After the bulk region 42 of the semiconductor wafer 40 is removed, the epitaxial layer 44 remains. This epitaxial film 44 is then thinned and prepared for Further processing using standard chemical-mechanical silicon polishing techniques. Such polishing removes the interfacial layer located at the etch stop between bulk region 42 and layer 44 and provides a high-quality or mirror-like surface suitable for the subsequent processing steps.
Depending on the type of doping of bulk region 42, either one of the foregoing etch stop techniques and polishing steps may be used to obtain a uniformly thin, single-crystal silicon semiconductor layer 44 having a desired thickness such as 1.5 to 5 microns or more. An oxide layer 234 is then thermally grown or deposited over the polished surface 232 of the epi layer 44 and may be approximately 50 to 500 nanometers thick. Next, a layer of conventional photoresist (not shown) is deposited, patterned and developed so as to remove the resist to allow the oxide layer 234 in areas where the underlying silicon 44 is to be removed in the next step, which is illustrated in FIG. 10. The unremoved portions 240, 242, 244, 246 and 248 of layer 234 define the areas where the underlying silicon portions 250-258 are to remain. The epitaxial layer 44 is preferably etched with an anisotropic etchant, such as EDP, where openings have been made in layer 234, thereby leaving silicon islands 250-258 under the patterned masking oxide portions 240-248. The islands 250-258 each have  planes as side walls, such as side wall 260, which are all at an angle of 54.7 degrees. This creates an SOI structure for the circuit 250, since the areas where the silicon is etched away provides dielectric isolation between electronic devices located in different mesas or islands. It is preferred to use an anisotropic etchant like EDP that removes silicon only in one direction and does not undercut or etch the deposited silicon oxide layer 234. The etching step also removes the lightly-doped silicon 44 above cavity 162, so that the heavily-doped region 56 now becomes freestanding beam 36 which can respond to changes in acceleration.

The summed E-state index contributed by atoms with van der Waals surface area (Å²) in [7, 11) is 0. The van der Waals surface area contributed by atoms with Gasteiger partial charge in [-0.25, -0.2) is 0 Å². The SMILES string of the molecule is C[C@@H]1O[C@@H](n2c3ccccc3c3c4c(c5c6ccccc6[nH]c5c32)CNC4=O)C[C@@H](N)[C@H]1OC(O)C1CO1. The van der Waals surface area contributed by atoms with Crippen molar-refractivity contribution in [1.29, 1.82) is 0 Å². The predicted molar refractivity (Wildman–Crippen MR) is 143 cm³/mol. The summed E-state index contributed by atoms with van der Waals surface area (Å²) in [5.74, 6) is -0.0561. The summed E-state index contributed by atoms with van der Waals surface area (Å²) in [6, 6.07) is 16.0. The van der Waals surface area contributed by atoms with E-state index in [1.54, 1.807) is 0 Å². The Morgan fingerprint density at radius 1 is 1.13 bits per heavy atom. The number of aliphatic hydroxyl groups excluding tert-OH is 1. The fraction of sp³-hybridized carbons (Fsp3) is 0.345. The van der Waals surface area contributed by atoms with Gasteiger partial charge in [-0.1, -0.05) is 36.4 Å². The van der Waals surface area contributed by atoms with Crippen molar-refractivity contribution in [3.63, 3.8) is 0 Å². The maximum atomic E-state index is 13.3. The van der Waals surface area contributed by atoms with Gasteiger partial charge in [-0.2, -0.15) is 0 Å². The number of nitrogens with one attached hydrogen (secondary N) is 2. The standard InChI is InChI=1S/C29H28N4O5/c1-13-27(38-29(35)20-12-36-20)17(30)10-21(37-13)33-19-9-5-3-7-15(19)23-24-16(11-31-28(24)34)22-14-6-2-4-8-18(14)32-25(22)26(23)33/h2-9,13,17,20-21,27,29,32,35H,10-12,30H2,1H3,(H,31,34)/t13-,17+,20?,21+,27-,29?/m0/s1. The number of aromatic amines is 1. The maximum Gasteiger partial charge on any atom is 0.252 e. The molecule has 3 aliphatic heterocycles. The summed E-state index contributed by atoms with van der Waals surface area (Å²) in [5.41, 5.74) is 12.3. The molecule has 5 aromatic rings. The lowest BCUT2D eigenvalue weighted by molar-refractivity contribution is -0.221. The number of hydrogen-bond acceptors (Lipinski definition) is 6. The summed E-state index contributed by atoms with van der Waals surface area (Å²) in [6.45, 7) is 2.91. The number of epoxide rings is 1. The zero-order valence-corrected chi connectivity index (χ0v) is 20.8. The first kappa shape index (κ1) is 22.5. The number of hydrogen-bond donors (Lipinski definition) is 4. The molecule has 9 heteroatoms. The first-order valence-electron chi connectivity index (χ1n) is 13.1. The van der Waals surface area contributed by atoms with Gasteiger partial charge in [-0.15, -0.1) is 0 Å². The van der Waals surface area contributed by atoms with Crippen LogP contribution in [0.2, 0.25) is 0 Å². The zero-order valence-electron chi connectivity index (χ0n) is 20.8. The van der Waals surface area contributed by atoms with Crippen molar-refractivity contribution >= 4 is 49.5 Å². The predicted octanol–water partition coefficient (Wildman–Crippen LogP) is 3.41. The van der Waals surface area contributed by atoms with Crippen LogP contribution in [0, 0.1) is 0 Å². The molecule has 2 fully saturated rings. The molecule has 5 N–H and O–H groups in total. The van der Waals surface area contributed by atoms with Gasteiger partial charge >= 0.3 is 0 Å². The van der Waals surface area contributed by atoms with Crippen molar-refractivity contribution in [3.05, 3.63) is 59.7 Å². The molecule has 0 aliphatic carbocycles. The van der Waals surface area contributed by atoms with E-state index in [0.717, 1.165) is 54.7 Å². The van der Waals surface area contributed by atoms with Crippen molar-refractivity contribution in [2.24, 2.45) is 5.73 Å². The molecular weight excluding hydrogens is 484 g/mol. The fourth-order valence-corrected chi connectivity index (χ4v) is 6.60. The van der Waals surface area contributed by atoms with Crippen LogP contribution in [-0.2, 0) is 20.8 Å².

If desired, some additional mass can be provided on beam 36 by patterning the oxide layer 234 so as to leave the island 256 of single-crystal silicon material near the free end 26 of the beam 36 as shown in FIG. 10. Since silicon semiconductor material has a relatively low density, it may be necessary, in order to add yet further mass to provide, above the island 256, more material, such patterned metal 264. Gold may be used for this additional mass 264 if a suitable layer of patterned metal 266, which adheres well to silicon, such as chrome, is provided thereunder. Using an island 256 and, if needed, a patterned mass 264 of material is particularly useful in accelerometer applications where a controlled mass must be precisely located on a suspended beam, such as beam 36. This particular technique of placing mass on the end of a free beam is particularly accurate since the size, location, and thickness of island 256 and patterned mass 264 can be accurately controlled using conventional integrated circuit processing techniques.